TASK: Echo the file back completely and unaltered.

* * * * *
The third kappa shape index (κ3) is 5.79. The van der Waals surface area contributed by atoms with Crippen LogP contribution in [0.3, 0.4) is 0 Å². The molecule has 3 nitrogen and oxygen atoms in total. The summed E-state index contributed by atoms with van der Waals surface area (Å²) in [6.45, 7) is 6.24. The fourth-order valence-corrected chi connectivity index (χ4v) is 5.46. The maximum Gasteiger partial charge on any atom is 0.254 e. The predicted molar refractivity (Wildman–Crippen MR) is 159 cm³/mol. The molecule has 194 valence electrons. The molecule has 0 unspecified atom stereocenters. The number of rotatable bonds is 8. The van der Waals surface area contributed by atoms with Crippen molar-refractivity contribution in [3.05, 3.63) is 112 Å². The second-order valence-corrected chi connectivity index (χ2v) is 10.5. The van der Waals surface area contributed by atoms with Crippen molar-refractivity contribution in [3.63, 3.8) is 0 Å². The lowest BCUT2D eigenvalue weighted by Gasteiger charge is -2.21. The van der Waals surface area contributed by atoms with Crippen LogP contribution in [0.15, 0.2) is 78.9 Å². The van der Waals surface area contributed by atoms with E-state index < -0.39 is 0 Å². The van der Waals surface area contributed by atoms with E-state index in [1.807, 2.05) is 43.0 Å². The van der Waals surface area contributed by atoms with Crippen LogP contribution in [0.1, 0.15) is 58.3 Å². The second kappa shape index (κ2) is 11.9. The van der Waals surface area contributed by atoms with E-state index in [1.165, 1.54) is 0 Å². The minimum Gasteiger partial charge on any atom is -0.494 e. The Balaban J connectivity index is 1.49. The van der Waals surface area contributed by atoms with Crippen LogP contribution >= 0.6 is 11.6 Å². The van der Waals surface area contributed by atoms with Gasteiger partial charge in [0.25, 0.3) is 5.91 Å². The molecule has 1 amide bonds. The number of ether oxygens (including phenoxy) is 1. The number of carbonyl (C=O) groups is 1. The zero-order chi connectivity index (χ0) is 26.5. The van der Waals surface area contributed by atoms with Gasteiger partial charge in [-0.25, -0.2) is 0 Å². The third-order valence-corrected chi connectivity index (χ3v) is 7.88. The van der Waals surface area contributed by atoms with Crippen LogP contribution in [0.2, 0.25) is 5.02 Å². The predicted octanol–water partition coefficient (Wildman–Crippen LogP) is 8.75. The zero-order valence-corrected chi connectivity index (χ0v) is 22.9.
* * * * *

The third kappa shape index (κ3) is 5.79. The van der Waals surface area contributed by atoms with Crippen LogP contribution in [0.3, 0.4) is 0 Å². The molecule has 3 nitrogen and oxygen atoms in total. The summed E-state index contributed by atoms with van der Waals surface area (Å²) in [6.45, 7) is 6.24. The fourth-order valence-corrected chi connectivity index (χ4v) is 5.46. The maximum Gasteiger partial charge on any atom is 0.254 e. The predicted molar refractivity (Wildman–Crippen MR) is 159 cm³/mol. The molecule has 194 valence electrons. The molecule has 0 unspecified atom stereocenters. The number of rotatable bonds is 8. The van der Waals surface area contributed by atoms with Crippen molar-refractivity contribution in [3.05, 3.63) is 112 Å². The second-order valence-corrected chi connectivity index (χ2v) is 10.5. The van der Waals surface area contributed by atoms with Crippen molar-refractivity contribution in [3.63, 3.8) is 0 Å². The lowest BCUT2D eigenvalue weighted by Gasteiger charge is -2.21. The van der Waals surface area contributed by atoms with Crippen LogP contribution in [0.15, 0.2) is 78.9 Å². The van der Waals surface area contributed by atoms with E-state index < -0.39 is 0 Å². The van der Waals surface area contributed by atoms with E-state index in [1.807, 2.05) is 43.0 Å². The van der Waals surface area contributed by atoms with Crippen LogP contribution in [0.1, 0.15) is 58.3 Å². The second kappa shape index (κ2) is 11.9. The van der Waals surface area contributed by atoms with E-state index in [1.165, 1.54) is 0 Å². The minimum Gasteiger partial charge on any atom is -0.494 e. The Balaban J connectivity index is 1.49. The van der Waals surface area contributed by atoms with Crippen LogP contribution >= 0.6 is 11.6 Å². The van der Waals surface area contributed by atoms with Gasteiger partial charge in [0.25, 0.3) is 5.91 Å². The molecule has 1 amide bonds. The number of ether oxygens (including phenoxy) is 1. The number of carbonyl (C=O) groups is 1. The zero-order chi connectivity index (χ0) is 26.5. The van der Waals surface area contributed by atoms with Gasteiger partial charge in [-0.25, -0.2) is 0 Å². The third-order valence-corrected chi connectivity index (χ3v) is 7.88. The van der Waals surface area contributed by atoms with Crippen LogP contribution in [0.2, 0.25) is 5.02 Å². The predicted octanol–water partition coefficient (Wildman–Crippen LogP) is 8.75. The zero-order valence-corrected chi connectivity index (χ0v) is 22.9.